How to Mark Your Wedding Date When You’ve Had to Postpone

May 4, 2020Rabbi Miriam Farber Wajnberg

Around the world, stay-at-home orders and the need for extreme physical distancing has led engaged couples to cancel and postpone their wedding plans – an emotional decision for those who have been anticipating joyous celebrations of their love.

Right now, you may be feeling grateful for the health of loved ones, frustrated or resentful of the situation you find yourself in, disappointed to have to postpone your celebration, and/or worried about the resulting consequences of doing so. Whatever you and your partner are feeling, just know: It’s OK to feel that way.

There is some small comfort in the fact that Jewish ritual offers many ways to mark life’s significant moments and to acknowledge the complicated mix of feelings that may accompany them. You may want to reach out to your rabbi or cantor to see if they have any ideas about how to navigate this time and to mark your original wedding date. Here are some ideas to get you thinking:

1. Embrace this pre-wedding custom that declares your marriage intentions.

One idea from Jewish tradition is the custom of tenaimtenaimתְּנַאִיםLit. "conditions." Refers to an engagement and betrothal document signed by both families stipulating terms and the date of the wedding. , which literally means “conditions.” Tenaim refers to a betrothal ceremony and document that establishes the conditions under which a future wedding will take place.

Reimagining this custom for the current situation, you and your partner could write your own version of a tenaim document – one that affirms your commitment to each other and acknowledges the conditions that will be necessary for your wedding to place (i.e. an end to social distancing or an ability to safely travel).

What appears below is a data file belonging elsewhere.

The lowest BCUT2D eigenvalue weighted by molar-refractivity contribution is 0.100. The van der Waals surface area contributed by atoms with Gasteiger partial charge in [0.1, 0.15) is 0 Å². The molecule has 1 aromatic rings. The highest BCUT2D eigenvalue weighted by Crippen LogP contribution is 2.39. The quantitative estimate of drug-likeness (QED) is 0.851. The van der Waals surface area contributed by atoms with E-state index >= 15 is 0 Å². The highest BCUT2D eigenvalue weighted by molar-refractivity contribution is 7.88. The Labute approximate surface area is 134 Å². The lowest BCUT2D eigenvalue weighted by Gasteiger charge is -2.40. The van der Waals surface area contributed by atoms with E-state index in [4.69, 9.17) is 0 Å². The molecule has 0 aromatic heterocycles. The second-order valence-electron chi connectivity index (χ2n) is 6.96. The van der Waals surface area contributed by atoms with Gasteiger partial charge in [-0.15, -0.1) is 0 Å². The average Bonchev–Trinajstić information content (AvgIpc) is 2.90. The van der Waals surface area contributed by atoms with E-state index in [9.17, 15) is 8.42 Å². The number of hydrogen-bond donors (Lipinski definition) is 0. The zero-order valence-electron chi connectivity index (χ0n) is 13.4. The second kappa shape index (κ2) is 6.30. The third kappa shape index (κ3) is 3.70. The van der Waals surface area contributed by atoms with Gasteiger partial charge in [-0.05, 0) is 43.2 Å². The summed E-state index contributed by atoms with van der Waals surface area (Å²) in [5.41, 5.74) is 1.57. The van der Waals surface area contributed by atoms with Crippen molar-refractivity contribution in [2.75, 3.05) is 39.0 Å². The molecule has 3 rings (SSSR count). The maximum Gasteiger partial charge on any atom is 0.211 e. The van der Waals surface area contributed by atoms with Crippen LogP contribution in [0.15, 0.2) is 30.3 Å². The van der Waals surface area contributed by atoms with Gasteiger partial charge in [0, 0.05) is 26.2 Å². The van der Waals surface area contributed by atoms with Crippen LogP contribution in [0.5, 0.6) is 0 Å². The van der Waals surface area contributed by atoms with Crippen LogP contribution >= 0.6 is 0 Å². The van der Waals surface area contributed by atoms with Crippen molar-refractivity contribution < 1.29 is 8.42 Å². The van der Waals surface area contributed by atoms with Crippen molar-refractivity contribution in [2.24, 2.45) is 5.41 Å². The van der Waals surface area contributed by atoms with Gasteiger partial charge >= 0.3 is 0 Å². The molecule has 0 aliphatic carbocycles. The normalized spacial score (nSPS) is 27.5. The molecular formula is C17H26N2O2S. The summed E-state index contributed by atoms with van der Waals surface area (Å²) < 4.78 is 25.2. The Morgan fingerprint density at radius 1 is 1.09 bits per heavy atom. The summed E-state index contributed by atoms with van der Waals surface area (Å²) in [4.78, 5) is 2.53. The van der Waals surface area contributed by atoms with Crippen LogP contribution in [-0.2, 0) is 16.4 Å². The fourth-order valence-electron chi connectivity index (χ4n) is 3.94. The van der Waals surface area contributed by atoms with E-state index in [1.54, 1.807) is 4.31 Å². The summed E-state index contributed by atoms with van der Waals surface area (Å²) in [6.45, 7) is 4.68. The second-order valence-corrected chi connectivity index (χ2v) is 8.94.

Consider sharing this document with each other privately or in a creative ritual with your loved ones online as witnesses.

2. Have a special Shabbat at home together.

If you’ve already received wedding gifts such as special dishes or Judaica objects like candlesticks, a kiddush cup, or other items for a Shabbat dinner, perhaps you can have a special meal together on your intended wedding date or the Shabbat closest to it.

You might find it special to dance to your planned first-dance song during this time – or you might want to save that for another time!

3. Share a l’chayim with friends and family – online, of course.

In Jewish tradition, we toast with the word l’chayim – to life! Consider gathering with your wedding party, your families, and other loved ones online to offer toasts to you, the life you and your partner are building together, and to your future. You could even record the session and include it in your wedding video, or watch it at your future wedding celebration.

However you choose to mark your planned wedding date, allow yourselves space to hold whatever feelings you and your partner are feeling, and don’t hesitate to reach out to those who have supported you on your journey as a couple so far – your loved ones, your community, and your clergy.

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